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Plastic Credit Exchange Seizes Opportunity to Cut Plastic Waste

Ryan Quintal

More than 380 million tons of plastic are produced globally every year, but only about half of it is likely to be recycled for other uses. The rest might sit around for years, decades, or even centuries taking up space and fouling the environment. These numbers provide a stark reminder of the massive ecological impact of plastic – and why some experts say efforts to deal with it must move beyond a “reduce, reuse and recycle” strategy.

Photo Courtesy Sigmund

One company working toward that end is Plastic Credit Exchange (PCX), which is a plastic offset platform that provides solutions that can mitigate plastic waste so it doesn’t wind up in nature. The platform lets business partners purchase credits to offset their plastic footprint. PCX then uses the money to recover, transport, and process plastic waste.

In addition to keeping plastic out of nature, PCX aims to provide economic opportunities to partners who collect plastic waste from their neighborhoods. The company’s ultimate goal is to help reduce the amount of plastic that’s generated in the first place. One strategy is to replace plastic packaging with sustainable paperboard products.

“We view plastic offsetting as only one part of what should be a comprehensive solution set for businesses to take responsibility for their plastic waste, but not as an excuse to pollute,” PCX Founder and Chairperson Nanette Medved-Po told the Environment + Energy Leader website in a recent interview.

Though PCX is headquartered in the Philippines, many of its leaders and business partners have extensive backgrounds in the United States. That includes Medved-Po, a Honolulu native who spent her younger years in the Philippines before earning degrees in Finance and Entrepreneurship from Babson College in Massachusetts and spending time as an actress, model, philanthropist, and businesswoman.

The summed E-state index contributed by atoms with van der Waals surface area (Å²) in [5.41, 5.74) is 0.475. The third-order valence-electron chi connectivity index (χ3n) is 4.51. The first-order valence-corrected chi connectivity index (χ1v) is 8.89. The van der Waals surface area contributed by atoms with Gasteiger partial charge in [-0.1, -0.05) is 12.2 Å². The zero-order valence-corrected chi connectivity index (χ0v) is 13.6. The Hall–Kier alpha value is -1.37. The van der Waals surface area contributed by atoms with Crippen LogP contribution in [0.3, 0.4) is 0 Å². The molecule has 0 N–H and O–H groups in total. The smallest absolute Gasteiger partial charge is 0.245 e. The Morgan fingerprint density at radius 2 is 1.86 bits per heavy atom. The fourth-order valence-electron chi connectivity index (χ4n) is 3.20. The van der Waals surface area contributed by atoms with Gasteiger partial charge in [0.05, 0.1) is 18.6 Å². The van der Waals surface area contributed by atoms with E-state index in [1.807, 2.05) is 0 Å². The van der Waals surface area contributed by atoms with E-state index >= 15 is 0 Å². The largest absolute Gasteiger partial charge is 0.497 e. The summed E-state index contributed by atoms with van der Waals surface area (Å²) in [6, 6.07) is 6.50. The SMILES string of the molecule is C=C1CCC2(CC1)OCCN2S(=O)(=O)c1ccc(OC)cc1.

Photo Courtesy OJ Serrano

The company has made a big move into the U.S., announcing partnerships with American companies Herb + Flora, Peanut Butter & Co., and Touchland Hand Sanitizer. The move makes sense, considering that the U.S. generates more plastic waste than any other country in the world, and more than half of it is exported overseas.

PCX’s foray into the U.S. has already paid dividends for Peanut Butter & Co., a family-owned peanut butter brand available at more than 15,000 stores nationwide. Earlier this year, the brand committed to achieving Plastic Neutral Brand Certification in partnership with PCX. In a May press release, Peanut Butter & Co. said it had already offset its plastic footprint by neutralizing more than 220 metric tons of plastic used in 2020. It also committed to offsetting its plastic consumption in the coming years.

“Working with Plastic Credit Exchange allows us to take direct responsibility for the environmental impact of our packaging and actually do something to help take plastic out of the environment,” said Peanut Butter & Co. Founder & CEO Lee Zalben. “The burden of dealing with packaging waste cannot fall on consumers and governments alone – brands need to step up and take responsibility for their part. We hope this will inspire others in the grocery industry to join us as we strive to make our planet a cleaner place.”

Business partners like Peanut Butter & Co. purchase credits from PCX to offset their plastic footprints, after which PCX uses the funds to ensure the plastic is channeled to environmentally preferred end destinations. For waste management, PCX prioritizes women micro-entrepreneurs in low-income communities.

Whenever feasible, the plastic is recycled into new products. If it’s end-of-life plastic, it’s safely eliminated by co-processing partners. PCX facilitates the entire chain, from sorting to transportation, to make sure plastic waste arrives safely at partner processing centers without leaking into the environment.

The entire process is verified by third-party auditors such as Ernst & Young and PwC. To ensure full accountability, transparency, and traceability, credits and offsets are registered in PCX’s public blockchain ledger, which was built and powered by technology partner Microsoft.

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